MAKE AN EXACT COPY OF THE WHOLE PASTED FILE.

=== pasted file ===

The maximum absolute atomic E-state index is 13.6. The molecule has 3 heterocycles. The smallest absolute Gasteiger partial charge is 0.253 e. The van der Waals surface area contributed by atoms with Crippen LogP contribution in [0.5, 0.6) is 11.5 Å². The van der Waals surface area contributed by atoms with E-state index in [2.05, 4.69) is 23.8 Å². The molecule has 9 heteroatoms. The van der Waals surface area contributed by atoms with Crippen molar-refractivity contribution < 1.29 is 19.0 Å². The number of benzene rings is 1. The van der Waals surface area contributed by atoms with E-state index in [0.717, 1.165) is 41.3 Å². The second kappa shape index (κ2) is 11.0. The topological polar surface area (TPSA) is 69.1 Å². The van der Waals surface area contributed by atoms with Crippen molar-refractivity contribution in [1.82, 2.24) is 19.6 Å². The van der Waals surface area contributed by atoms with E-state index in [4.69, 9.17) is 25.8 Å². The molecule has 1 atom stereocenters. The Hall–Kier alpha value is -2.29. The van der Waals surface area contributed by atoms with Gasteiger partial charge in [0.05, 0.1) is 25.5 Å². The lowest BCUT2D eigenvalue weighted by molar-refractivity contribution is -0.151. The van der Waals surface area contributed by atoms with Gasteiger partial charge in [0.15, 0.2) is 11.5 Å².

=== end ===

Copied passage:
The maximum absolute atomic E-state index is 13.6. The molecule has 3 heterocycles. The smallest absolute Gasteiger partial charge is 0.253 e. The van der Waals surface area contributed by atoms with Crippen LogP contribution in [0.5, 0.6) is 11.5 Å². The van der Waals surface area contributed by atoms with E-state index in [2.05, 4.69) is 23.8 Å². The molecule has 9 heteroatoms. The van der Waals surface area contributed by atoms with Crippen molar-refractivity contribution < 1.29 is 19.0 Å². The number of benzene rings is 1. The van der Waals surface area contributed by atoms with E-state index in [0.717, 1.165) is 41.3 Å². The second kappa shape index (κ2) is 11.0. The topological polar surface area (TPSA) is 69.1 Å². The van der Waals surface area contributed by atoms with Crippen molar-refractivity contribution in [1.82, 2.24) is 19.6 Å². The van der Waals surface area contributed by atoms with E-state index in [4.69, 9.17) is 25.8 Å². The molecule has 1 atom stereocenters. The Hall–Kier alpha value is -2.29. The van der Waals surface area contributed by atoms with Gasteiger partial charge in [0.05, 0.1) is 25.5 Å². The lowest BCUT2D eigenvalue weighted by molar-refractivity contribution is -0.151. The van der Waals surface area contributed by atoms with Gasteiger partial charge in [0.15, 0.2) is 11.5 Å².